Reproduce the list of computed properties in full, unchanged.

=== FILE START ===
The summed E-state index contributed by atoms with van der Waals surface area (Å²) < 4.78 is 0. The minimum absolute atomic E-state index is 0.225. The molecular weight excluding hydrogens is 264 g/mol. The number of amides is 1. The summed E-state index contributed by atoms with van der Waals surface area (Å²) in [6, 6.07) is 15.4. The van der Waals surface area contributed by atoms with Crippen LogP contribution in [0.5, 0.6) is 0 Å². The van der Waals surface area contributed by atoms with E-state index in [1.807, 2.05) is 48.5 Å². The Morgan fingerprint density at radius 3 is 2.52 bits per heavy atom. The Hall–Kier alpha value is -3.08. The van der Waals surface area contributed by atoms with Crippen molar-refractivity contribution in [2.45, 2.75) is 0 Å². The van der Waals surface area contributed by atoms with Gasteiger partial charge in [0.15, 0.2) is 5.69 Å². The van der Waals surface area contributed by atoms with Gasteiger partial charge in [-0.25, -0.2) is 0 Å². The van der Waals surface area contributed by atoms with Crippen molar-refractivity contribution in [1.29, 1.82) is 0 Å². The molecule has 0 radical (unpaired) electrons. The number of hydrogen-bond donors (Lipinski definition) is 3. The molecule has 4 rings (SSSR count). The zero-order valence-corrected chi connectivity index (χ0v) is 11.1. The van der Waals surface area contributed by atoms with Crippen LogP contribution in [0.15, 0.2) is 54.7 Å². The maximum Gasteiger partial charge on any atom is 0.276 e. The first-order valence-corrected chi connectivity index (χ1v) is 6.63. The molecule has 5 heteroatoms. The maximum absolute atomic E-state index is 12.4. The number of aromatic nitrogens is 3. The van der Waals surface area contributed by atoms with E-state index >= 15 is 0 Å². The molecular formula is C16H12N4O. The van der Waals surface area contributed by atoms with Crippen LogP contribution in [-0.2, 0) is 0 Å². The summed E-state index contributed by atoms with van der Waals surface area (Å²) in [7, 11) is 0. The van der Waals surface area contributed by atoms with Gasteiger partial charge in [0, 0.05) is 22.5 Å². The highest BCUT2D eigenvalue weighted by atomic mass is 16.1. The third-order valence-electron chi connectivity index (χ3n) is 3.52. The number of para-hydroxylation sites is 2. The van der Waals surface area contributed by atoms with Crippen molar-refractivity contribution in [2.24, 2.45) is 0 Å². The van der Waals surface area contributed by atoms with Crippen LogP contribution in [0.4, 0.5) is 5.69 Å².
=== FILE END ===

The summed E-state index contributed by atoms with van der Waals surface area (Å²) < 4.78 is 0. The minimum absolute atomic E-state index is 0.225. The molecular weight excluding hydrogens is 264 g/mol. The number of amides is 1. The summed E-state index contributed by atoms with van der Waals surface area (Å²) in [6, 6.07) is 15.4. The van der Waals surface area contributed by atoms with Crippen LogP contribution in [0.5, 0.6) is 0 Å². The van der Waals surface area contributed by atoms with E-state index in [1.807, 2.05) is 48.5 Å². The Morgan fingerprint density at radius 3 is 2.52 bits per heavy atom. The Hall–Kier alpha value is -3.08. The van der Waals surface area contributed by atoms with Crippen molar-refractivity contribution in [2.45, 2.75) is 0 Å². The van der Waals surface area contributed by atoms with Gasteiger partial charge in [0.15, 0.2) is 5.69 Å². The van der Waals surface area contributed by atoms with Gasteiger partial charge in [-0.25, -0.2) is 0 Å². The van der Waals surface area contributed by atoms with Crippen molar-refractivity contribution in [1.29, 1.82) is 0 Å². The molecule has 0 radical (unpaired) electrons. The number of hydrogen-bond donors (Lipinski definition) is 3. The molecule has 4 rings (SSSR count). The zero-order valence-corrected chi connectivity index (χ0v) is 11.1. The van der Waals surface area contributed by atoms with Crippen LogP contribution in [0.15, 0.2) is 54.7 Å². The maximum Gasteiger partial charge on any atom is 0.276 e. The first-order valence-corrected chi connectivity index (χ1v) is 6.63. The molecule has 5 heteroatoms. The maximum absolute atomic E-state index is 12.4. The number of aromatic nitrogens is 3. The van der Waals surface area contributed by atoms with E-state index >= 15 is 0 Å². The molecular formula is C16H12N4O. The van der Waals surface area contributed by atoms with Crippen LogP contribution in [-0.2, 0) is 0 Å². The summed E-state index contributed by atoms with van der Waals surface area (Å²) in [7, 11) is 0. The van der Waals surface area contributed by atoms with Gasteiger partial charge in [0, 0.05) is 22.5 Å². The highest BCUT2D eigenvalue weighted by atomic mass is 16.1. The third-order valence-electron chi connectivity index (χ3n) is 3.52. The number of para-hydroxylation sites is 2. The van der Waals surface area contributed by atoms with Crippen molar-refractivity contribution in [2.24, 2.45) is 0 Å². The van der Waals surface area contributed by atoms with Crippen LogP contribution in [0.4, 0.5) is 5.69 Å².